Jun 01, 2012
Energy group praises SA’s renewables programme, but notes challengesBack
Cape Town|Renewable Energy|Renewable-Energy|Africa|South Africa|United States|MW Facility|Power Producers|Renewable Energy|Wind Energy Projects|Eastern Cape|Jeffreys Bay|Northern Cape|Jonathan Hoffman|Eastern Cape
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Speaking to South African National Energy Association members in Cape Town ahead of the June financial close deadline for the REIPPP’s first-round bidders, Hoffman asserted: “The readiness of everyone is improving and we have a very high level of confidence in government.”
Globeleq is involved in the development of four first-round REIPPP projects, including the two largest wind energy projects (the 138 MW facility in Jeffreys Bay and 139 MW Cookhouse wind farms, in the Eastern Cape), as well as the 50 MW De Aar and 50 MW Droogfontein solar PV farms in the Northern Cape. The company is involved internationally as a power owner and operator and works exclusively in emerging markets.
The first key challenge, accord- ing, to Hoffman, is the tariff. “It’s a common thread that runs through all the challenges. Essentially, the way we look at risk is, typically, how it translates into our return; in another way, if we say we are going to keep our return the same, how does it translate into a move in the tariff?”
From an international perspective, the tariffs paid for renewable energy in South Africa are high, says Hoffman, but the rate of return for the IPP can be lower than in other countries, where there are mechanisms which support the tariff rather than inflate it, such as tax incentives and, as found in the US, capital expenditure reductions in the form of grants which tend to act as catalysts for renewable-energy projects.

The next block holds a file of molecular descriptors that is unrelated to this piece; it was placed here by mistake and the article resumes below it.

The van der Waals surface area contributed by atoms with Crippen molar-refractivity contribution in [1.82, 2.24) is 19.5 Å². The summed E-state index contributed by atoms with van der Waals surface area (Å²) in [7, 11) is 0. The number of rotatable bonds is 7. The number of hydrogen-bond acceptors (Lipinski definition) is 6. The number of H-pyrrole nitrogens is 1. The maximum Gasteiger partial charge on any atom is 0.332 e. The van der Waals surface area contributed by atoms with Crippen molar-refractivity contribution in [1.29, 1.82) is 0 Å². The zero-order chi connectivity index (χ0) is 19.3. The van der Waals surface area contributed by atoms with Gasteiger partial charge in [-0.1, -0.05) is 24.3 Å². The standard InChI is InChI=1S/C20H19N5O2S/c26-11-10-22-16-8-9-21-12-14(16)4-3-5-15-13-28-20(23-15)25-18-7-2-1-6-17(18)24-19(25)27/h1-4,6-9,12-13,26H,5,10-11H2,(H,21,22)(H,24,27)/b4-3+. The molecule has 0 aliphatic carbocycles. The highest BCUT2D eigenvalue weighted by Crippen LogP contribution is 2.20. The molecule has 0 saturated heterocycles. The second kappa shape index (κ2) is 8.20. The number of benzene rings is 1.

In South Africa, however, rather than mechanisms to support the tariff, costs such as the National Treasury fee (a 1% fee due at financial close) and socioeconomic and enterprise development obligations, besides others, result in an increase in the tariff. While, in Hoffman’s view, these are not necessarily negative initiatives, they do, however, impact on revenue return and need to be factored in as a risk by the IPP.
Other risks which IPPs also face that affect the rate of return are the exposure to the exchange rate through the volatility of the South African rand (especially for international investors), the volatility in equipment costs and potential grid unavailability.
With four South African banks providing the bulk of the debt funding for the first-round REIPPP projects, Hoffman believes there is also “a bottleneck on the road to debt” as there are not enough lenders to successfully service the market and a lack of capacity within those lenders resulting in the slow review of financial documents.
“We’re doing our best to work together with the South African lenders to come to terms so that, hopefully, we can close by June 30, because, if we don’t close by June 30, we lose our power purchase agreement – so there’s a lot at stake,” said Hoffman.
He added that some practical challenges ahead are likely to be related to the electrical grid, with the cost and complexities of interconnection being unknown factors at this stage. Further, logistical issues, such as land- owners not fully appreciating the construction impact and the effect of transporting large equipment on the roads, resulting in traffic congestion, will have to be faced.
Even with many unique challenges facing an IPP in South Africa, Hoffman said that, in Globeleq’s experience, “this has been a Sunday at the beach”, compared with other projects in Africa the company has been involved in.
“Across four projects, we are going to be investing $140-million of equity . . . so we are going to be deep in South Africa [and] so we are very confident about our long-term presence here. “We want to build not just four projects; we want to build many more projects and build a business around them,” concluded Hoffman.
Edited by: Martin Zhuwakinyu© Reuse this Comment Guidelines
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